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Let G be a finite group acting on a finite dimensional vector space V. Let C be a nontrivial subspace of V. Let H be the subgroup of G that fixes C pointwise (the stabilizer of C). I'm fairly sure that H has to be abelian. The argument going along the lines that C contains simultaneous eigenvectors of all the elements of H so these must commute...

I have two questions :

(1)Is the above correct? Is there a reference with a derivation.

(2)Is there a more general statement or setting for this?

Thanks.

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No, this is not correct. Let $G$ be any subgroup, $C=V$ the trivial representation. Then $H=G$ needs not be abelian. –  Joël Jan 3 '12 at 20:15
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Nontriviality doesn't help you with anything, either. Suppose you require that no element of the group fixes all the points of the space. Then the first counterexample is in three dimensions. The symmetric group $S_3$ acts on $\mathbb R^3$ by permuting the three coordinates. This means that the subspace generated by $(1,1,1)$ is fixed by this action, so its stabilizer is the whole group $S3$, which is not abelian. –  Will Sawin Jan 3 '12 at 20:55
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closed as too localized by Benjamin Steinberg, Andreas Thom, Matthew Kahle, Kevin Walker, Dan Petersen Jan 3 '12 at 21:36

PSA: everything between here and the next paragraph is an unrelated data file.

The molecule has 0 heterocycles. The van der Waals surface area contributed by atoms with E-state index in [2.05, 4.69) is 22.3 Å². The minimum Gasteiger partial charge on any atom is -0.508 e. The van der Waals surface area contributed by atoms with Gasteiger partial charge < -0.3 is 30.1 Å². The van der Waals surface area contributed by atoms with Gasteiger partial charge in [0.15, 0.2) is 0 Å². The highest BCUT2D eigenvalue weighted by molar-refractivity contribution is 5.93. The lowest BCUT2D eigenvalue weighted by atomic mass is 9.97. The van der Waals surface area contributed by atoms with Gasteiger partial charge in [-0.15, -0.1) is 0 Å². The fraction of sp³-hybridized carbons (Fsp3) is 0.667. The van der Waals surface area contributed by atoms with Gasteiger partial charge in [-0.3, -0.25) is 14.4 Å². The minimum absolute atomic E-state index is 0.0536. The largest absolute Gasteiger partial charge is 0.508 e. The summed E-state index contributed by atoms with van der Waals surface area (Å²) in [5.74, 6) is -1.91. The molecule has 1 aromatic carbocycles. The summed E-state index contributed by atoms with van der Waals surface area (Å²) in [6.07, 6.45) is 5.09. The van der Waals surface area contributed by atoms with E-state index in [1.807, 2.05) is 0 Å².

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1 Answer

At least over the complex numbers, whenever the finite group $G$ has a non-Abelian maximal subgroup $H,$ we can let $U$ be the permutation module induced from the trivial module for $H.$ Then $U$ has a non-trivial irreducible summand $V.$ By Frobenius reciprocity, the fixed-point space $C$ of $H$ on $V$ is non-zero. By maximality of $H$ and non-triviality of $V$, $H$ is precisely the stabilizer of $C$ indicated in the question. It can be arranged that $V$ is faithful, by taking $G$ to be a non-Abelian simple group, for example (and all maximal subgroups of non-Abelian simple groups are themselves non-Abelian).

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